To the Hon Marie Roland Alain Wong Yen Cheong, Minister of Social Integration and Economic Empowerment

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The hope that a new year will bring change seems a trifle optimistic. Nothing is different except that time has marched on, as always, from one day to another. Instead, this may be the time for long-term thinking, especially when so much money has gone up in smoke in recent days. Some fireworks may prettily illuminate the night sky, but all the bangers do is deafen people and terrify the animal world. Incidentally, if evil spirits have been banished, it doesn’t take long for them to acquire reinforcements. Perhaps the mania carries echoes of Dionysian orgies, moments of wildness, an escape from self and everyday life, although it’s hard to see how splashing out on Roman candles helps to reduce poverty.

A wee spirit of course can only encourage thinking about poverty – or anything else – and not pretend to offer definitive solutions but no doubt you’re working on a vision that could make Mauritius a model for the world. After all, with a small population it should be easier here than elsewhere to find a solution. Of course it would help if there were a plan to use the country’s immense ocean space as Poseidon intended, producing wealth without damaging fish stocks, while leaving pure, clean waters for future generations. For the moment, that’s just a whale of a laugh.

Poverty also comes to mind because of the number of imminent court cases starring Ploutos, god of agricultural bounty and wealth. At last Dike is able to render a fair judgement in such affairs but more worrying to a spirit of careful consideration is the cases that will never surface, including the requests for a little bit of tea money. Meanwhile the definition of poverty varies greatly from one country to another. In France, it’s considered to be an income of below forty thousand rupees a month. That sounds generous but, according to my abacus, it would still take a Frenchwoman on the poverty line about four hundred years to save two hundred million rupees (providing she spends no money, not even on a safe or two). You might wonder if that has ever occurred to anyone…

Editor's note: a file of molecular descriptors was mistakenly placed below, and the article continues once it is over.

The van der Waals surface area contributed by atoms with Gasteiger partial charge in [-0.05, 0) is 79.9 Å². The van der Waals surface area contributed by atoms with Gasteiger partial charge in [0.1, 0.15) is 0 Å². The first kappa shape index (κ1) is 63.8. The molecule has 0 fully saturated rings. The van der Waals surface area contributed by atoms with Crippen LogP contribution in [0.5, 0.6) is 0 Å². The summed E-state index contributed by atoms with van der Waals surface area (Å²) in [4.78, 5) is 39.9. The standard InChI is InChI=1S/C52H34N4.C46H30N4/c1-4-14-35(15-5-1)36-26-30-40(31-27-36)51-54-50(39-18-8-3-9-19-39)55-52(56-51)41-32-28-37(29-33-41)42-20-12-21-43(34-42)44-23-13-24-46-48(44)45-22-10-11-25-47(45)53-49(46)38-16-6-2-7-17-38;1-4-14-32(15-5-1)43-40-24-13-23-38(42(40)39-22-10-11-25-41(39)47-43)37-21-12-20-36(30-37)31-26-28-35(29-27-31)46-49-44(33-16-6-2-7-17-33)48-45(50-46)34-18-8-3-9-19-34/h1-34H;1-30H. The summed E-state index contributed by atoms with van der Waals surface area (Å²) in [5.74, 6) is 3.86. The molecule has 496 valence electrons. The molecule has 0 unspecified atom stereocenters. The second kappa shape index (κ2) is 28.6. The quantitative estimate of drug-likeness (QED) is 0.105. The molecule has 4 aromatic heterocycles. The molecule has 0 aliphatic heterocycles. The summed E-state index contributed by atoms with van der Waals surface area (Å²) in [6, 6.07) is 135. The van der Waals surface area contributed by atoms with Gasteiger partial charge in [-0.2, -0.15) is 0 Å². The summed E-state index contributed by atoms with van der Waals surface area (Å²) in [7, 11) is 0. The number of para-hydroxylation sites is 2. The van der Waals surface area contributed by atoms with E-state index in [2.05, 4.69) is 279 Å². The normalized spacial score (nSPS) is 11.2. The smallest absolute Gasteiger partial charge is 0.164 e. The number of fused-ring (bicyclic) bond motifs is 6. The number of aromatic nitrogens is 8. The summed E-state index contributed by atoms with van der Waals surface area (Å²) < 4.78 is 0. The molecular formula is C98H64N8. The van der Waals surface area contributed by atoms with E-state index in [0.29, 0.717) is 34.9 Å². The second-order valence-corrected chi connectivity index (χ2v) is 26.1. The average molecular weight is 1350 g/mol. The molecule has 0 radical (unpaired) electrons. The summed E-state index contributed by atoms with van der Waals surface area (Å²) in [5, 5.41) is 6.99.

But how do you get people out of poverty? The local tendency is to provide freebies in one form or another but Plato and Aristotle looked askance at any approach that deprives people of self-respect by enslaving them in a dependency culture. Giving the impression that the state coffers are a bottomless pit doesn’t help either nor does implying that they are easily replenished by acting like Robin Hood. The idea was floated earlier about compulsory home insurance so that screaming hordes no longer need to descend on the authorities, but presumably it’s too complicated for bureaucrats to contemplate.

Logic implies that, for everything given, there should be a contribution in return. It’s such an important and complicated topic, we can chat about it more next time but, meanwhile, you could take a tour round some of the free houses and you’ll find that manna from heaven is often little valued. Why aren’t unemployed labourers, who need a house, taken on to help in its building? If people fail to pay their rents or syndic charges, or send their children to school (with the incentive of a free lunch if appropriate), they need ejecting, even if they rush to complain on radio stations or vote for populists in other political parties. The origins of poverty may lie in the past but its alleviation also needs a change of mindset amongst many of the poor themselves. If that sounds complicated, it may be easier than imbuing principles amongst populist politicos.

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